Grant was one of Hollywood's top box-office attractions for several decades. He was a versatile actor, who did demanding physical comedy in movies like Gunga Din with the skills he had learned on the stage. Howard Hawks said that Grant was "so far the best that there isn't anybody to be compared to him".

Grant was a favorite actor of Alfred Hitchcock, notorious for disliking actors, who said that Grant was "the only actor I ever loved in my whole life".Grant appeared in such Hitchcock classics as Suspicion, Notorious, To Catch a Thief and North by Northwest. Biographer Patrick McGilligan wrote that, in 1965, Hitchcock asked Grant to star in Torn Curtain (1966), only to learn that Grant had decided to retire after making one more film, Walk, Don't Run (1966); Paul Newman was cast instead in Torn Curtain, opposite Julie Andrews.

In the mid-1950s, Grant formed his own production company, Grantley Productions, and produced a number of movies distributed by Universal, such as Operation Petticoat, Indiscreet, That Touch of Mink (co-starring Doris Day), and Father Goose. In 1963, he appeared opposite Audrey Hepburn in Charade.

Grant was considered a maverick by virtue of the fact that he was the first actor to "go independent," effectively bucking the old studio system, which almost completely controlled what an actor could or could not do. In this way, Grant was able to control every aspect of his career. He decided which movies he was going to appear in, he had personal choice of the directors and his co-stars and at times, even negotiated a share of the gross, something unheard of at the time, but now common among A-list stars.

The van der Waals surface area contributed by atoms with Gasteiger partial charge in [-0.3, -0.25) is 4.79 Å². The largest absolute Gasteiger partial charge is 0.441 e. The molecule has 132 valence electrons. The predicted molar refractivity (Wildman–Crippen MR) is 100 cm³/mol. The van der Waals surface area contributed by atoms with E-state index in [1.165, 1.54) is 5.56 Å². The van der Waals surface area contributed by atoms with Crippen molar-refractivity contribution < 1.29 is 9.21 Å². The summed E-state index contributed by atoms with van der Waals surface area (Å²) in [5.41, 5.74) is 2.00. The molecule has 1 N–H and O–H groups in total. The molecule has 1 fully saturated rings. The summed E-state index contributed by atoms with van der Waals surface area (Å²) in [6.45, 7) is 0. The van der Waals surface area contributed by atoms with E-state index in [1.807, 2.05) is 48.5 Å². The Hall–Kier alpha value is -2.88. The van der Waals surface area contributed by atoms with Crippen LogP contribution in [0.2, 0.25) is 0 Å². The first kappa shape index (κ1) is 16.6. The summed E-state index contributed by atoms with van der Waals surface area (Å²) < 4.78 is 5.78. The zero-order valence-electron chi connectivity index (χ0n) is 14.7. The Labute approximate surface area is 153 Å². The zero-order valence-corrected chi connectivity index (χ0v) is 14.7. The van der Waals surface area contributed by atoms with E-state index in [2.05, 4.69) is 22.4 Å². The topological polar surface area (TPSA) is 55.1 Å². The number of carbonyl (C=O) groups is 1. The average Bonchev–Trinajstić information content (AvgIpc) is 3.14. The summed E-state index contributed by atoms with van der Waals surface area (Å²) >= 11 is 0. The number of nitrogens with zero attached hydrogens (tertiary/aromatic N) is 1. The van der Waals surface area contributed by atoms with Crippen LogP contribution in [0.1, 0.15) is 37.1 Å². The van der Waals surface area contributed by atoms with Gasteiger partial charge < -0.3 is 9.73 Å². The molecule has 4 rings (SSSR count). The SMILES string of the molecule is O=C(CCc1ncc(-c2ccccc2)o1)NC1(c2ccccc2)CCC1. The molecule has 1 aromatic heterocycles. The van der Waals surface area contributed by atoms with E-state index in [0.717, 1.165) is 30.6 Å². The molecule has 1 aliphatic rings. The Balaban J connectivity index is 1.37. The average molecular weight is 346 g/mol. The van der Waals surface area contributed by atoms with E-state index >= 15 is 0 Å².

Grant was nominated for two Academy Awards in the 1940s. He was denied the Oscar throughout his active career because he was one of the first actors to be independent of the major studios. Grant received a special Academy Award for Lifetime Achievement in 1970. In 1981, he was accorded the Kennedy Center Honors.


Although Grant had retired from the screen, he remained active in other areas. In the late 1960s, he accepted a position on the board of directors at Fabergé. By all accounts this position was not honorary as some had assumed, as Grant was regularly attending meetings and his mere appearance at a product launch would almost certainly guarantee its success.

In the last few years of his life, Grant undertook tours of the United States in a one man show. It was called "A Conversation with Cary Grant", in which he would show clips from his films and answer audience questions. Grant was preparing for a performance at the Adler Theater in Davenport, Iowa on the afternoon of November 29, 1986 when he suffered a massive stroke. He died later that night at St. Luke's Hospital at age 82.

Personal life in Hollywood

Grant's personal life was complicated, involving five marriages.


Grant's first wife, Virginia Cherrill, divorced him on March 26, 1935 following charges that Grant had hit her. They had wed on February 10, 1934.

Grant married the ultra-wealthy socialite Barbara Hutton and became a father figure and lifelong influence on her son, Lance Reventlow, who died in a plane crash. The couple were derisively nicknamed "Cash and Cary," although in an extensive prenuptial agreement Grant refused any financial settlement in the event of a divorce. After divorcing in 1945, they remained lifelong friends. Grant always bristled at the accusation that he married for money. He said with his typical wit, "I may not have married for very sound reasons, but money was never one of them."

Grant married his third wife, the actress Betsy Drake, on December 25, 1949. He appeared with her in two films. This would prove to be his longest marriage, ending on August 14, 1962.